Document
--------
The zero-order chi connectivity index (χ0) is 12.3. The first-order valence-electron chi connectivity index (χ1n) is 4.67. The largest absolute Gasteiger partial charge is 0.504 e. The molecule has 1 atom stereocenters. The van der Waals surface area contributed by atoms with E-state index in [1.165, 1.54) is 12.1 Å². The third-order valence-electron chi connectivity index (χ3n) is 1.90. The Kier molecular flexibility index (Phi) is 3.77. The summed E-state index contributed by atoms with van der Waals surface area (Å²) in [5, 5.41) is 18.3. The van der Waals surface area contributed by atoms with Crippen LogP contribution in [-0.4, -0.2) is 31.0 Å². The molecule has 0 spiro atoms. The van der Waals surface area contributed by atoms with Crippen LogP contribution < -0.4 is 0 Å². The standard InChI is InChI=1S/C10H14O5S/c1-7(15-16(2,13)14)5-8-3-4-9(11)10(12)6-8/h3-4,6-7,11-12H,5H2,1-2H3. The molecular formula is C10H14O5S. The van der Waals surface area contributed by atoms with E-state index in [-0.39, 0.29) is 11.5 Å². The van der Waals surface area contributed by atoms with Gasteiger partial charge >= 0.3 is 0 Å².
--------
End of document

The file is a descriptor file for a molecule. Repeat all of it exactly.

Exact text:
The zero-order chi connectivity index (χ0) is 12.3. The first-order valence-electron chi connectivity index (χ1n) is 4.67. The largest absolute Gasteiger partial charge is 0.504 e. The molecule has 1 atom stereocenters. The van der Waals surface area contributed by atoms with E-state index in [1.165, 1.54) is 12.1 Å². The third-order valence-electron chi connectivity index (χ3n) is 1.90. The Kier molecular flexibility index (Phi) is 3.77. The summed E-state index contributed by atoms with van der Waals surface area (Å²) in [5, 5.41) is 18.3. The van der Waals surface area contributed by atoms with Crippen LogP contribution in [-0.4, -0.2) is 31.0 Å². The molecule has 0 spiro atoms. The van der Waals surface area contributed by atoms with Crippen LogP contribution < -0.4 is 0 Å². The standard InChI is InChI=1S/C10H14O5S/c1-7(15-16(2,13)14)5-8-3-4-9(11)10(12)6-8/h3-4,6-7,11-12H,5H2,1-2H3. The molecular formula is C10H14O5S. The van der Waals surface area contributed by atoms with E-state index in [-0.39, 0.29) is 11.5 Å². The van der Waals surface area contributed by atoms with Gasteiger partial charge >= 0.3 is 0 Å².